Fifty Quotes (displaying: 1 - 30 of 388 quotes )
When people say, "I've told you fifty times," / They mean to scold, and very often do; / When poets say, "I've written fifty rhymes," / They make you dread that they 'II recite them too; In gangs of fifty, thieves commit their crimes; / At fifty love for love is rare, 't is true, / But then, no doubt, it equally as true is, / A good deal may be bought for fifty Louis.
From a distance a metronome is ticking through the fog, and I mechanically chew to the familiar caress of its music, counting, along with everyone else, up to fifty: fifty statutory chews for each mouthful. And, still mechanically beating out the time, I go downstairs, and, like everyone else, check off my name in the book as one leaving the premises. But I sense that I'm living separately from everyone else, alone, surrounded by a soft, soundproof wall, and that my world is on my side of this wall.
....one of those long, romantic novels, six hundred and fifty pages of small print, translated from French or German or Hungarian or something -- because few of the English ones have the exact feeling I mean. And you read one page of it or even one phrase of it, and then you gobble up all the rest and go about in a dream for weeks afterwards, for months afterwards -- perhaps all your life, who knows? -- surrounded by those six hundred and fifty pages, the houses, the streets, the snow, the river, the roses, the girls, the sun, the ladies' dresses and the gentlemen's voices, the old, wicked, hard-hearted women and the old, sad women, the waltz music -- everything. What is not there you put in afterwards, for it is alive, this book, and it grows in your head. 'The house I was living in when I read that book,' you think, or 'This colour reminds me of that book.
Lovliest of trees, the cherry now. Is hung with bloom along the bough, And stands about the woodland ride. Wearing white for Eastertide. Now of my threescore years and ten, Twenty will not come again, And take from seventy springs a score, It only leaves me fifty more. And since to look at things in bloom. Fifty springs are little room, About the woodlands I will go. To see the cherry hung with snow.
Nothing more then nothing can be said. We make our lives by what we love. Being American, having been trained to be sentimental, I fought for noises … when the war came along, I decided to use only quiet sounds. There seemed to me to be no truth, no good, in anything big. Somebody asked Debussy how he wrote music. He said: “I take all the tones there are, leave out he one’s I don’t want, and use all the others”. Satie said: “When I was young, people told me; you’ll see when you’re fifty years old. Now I’m fifty. I’ve seen nothing”. Slowly as the talk goes on, we are getting nowhere – and that is a pleasure. It is not irritating to be where one is, it is only irritating to think one would like to be somewhere else. If anybody is sleepy, let him go to sleep. All I know about method is that when I’m not working I sometimes think I know something, but when I’m working, it is quit clear I know nothing.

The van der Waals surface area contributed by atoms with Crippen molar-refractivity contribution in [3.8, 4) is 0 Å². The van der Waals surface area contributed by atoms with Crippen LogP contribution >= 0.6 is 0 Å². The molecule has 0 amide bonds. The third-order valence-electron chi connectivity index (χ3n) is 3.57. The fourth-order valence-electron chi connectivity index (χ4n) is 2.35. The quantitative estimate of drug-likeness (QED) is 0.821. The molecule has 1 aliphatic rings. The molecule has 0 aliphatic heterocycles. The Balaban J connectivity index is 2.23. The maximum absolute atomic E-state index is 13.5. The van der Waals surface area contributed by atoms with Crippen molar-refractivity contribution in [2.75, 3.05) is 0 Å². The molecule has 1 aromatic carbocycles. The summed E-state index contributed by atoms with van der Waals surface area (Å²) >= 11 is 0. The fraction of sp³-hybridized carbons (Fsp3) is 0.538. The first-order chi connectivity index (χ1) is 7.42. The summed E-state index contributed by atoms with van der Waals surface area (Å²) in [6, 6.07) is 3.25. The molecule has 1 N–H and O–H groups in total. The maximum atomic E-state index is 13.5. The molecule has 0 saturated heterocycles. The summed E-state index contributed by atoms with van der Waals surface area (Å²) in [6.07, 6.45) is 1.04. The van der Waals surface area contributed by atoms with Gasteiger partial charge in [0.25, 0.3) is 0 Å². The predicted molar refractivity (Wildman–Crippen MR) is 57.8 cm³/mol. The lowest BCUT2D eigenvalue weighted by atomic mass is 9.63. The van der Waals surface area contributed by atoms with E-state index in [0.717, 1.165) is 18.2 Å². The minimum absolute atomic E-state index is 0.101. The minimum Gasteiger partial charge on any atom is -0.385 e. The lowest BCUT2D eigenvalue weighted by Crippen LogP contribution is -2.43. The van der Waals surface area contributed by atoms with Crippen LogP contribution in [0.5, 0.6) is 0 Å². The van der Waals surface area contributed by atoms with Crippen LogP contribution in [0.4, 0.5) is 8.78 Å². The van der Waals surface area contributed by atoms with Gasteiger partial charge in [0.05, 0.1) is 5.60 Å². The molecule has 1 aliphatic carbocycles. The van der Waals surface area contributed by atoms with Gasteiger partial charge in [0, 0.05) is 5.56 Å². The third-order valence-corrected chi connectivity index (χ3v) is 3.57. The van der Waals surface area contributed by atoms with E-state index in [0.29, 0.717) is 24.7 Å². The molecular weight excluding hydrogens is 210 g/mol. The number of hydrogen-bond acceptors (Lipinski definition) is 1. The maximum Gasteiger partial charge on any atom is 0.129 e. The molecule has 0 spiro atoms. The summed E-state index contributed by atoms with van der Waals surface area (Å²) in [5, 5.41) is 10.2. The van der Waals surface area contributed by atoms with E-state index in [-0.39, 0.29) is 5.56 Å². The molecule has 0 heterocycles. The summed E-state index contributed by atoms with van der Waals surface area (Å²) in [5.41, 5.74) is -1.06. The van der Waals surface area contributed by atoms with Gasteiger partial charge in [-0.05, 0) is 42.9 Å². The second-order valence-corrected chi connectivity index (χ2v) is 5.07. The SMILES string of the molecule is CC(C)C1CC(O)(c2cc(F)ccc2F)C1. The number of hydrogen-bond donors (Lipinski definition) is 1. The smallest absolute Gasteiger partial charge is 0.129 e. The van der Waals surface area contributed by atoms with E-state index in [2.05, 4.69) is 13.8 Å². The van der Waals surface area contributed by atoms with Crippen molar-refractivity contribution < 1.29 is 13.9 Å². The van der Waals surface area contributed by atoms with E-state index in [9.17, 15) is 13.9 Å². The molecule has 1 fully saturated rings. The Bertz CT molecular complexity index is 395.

Ivanov had been a party member since 1902. Back then he had tried to write stories in the manner of Tolstoy, Chekhov, Gorky, or rather he had tried to plagiarize them without much success, which led him, after long reflection (a whole summer night), to the astute decision that he should write in the manner of Odoevsky and Lazhechnikov. Fifty percent Odoevsky and fifty percent Lazhecknikov. This went over well, in part because readers, their memories mostly faulty, had forgotten poor Odoevsky (1803-1869) and poor Lazhechnikov (1792-1869), who died the same year, and in part because literary criticism, as keen as ever, neither extrapolated nor made the connection nor noticed a thing.
Mama, I know you used to ride the bus. Riding the bus and it’s hot and bumpy and crowded and too noisy and more than anything in the world you want to get off and the only reason in the world you don’t get off is it’s still fifty blocks from where you’re going? Well, I can get off right now if I want to, because even if I ride fifty more years and get off then, it’s the same place when I step down to it. Whenever I feel like it, I can get off. As soon as I’ve had enough, it’s my stop. I’ve had enough.
When we first got married, we made a pact. It was this: In our life together, it was decided I would make all of the big decisions and my wife would make all of the little decisions. For fifty years, we have held true to that agreement. I believe that is the reason for the success in our marriage. However, the strange thing is that in fifty years, there hasn’t been one big decision.
If I open this envelope fifty years from now, I will be again as I am now and there will be no being old for me. There's a long, long time yet before fifty years...millions of hours of time. But one hour has gone already since I sat here...one hour less to live...one hour gone away from all the hours of my life.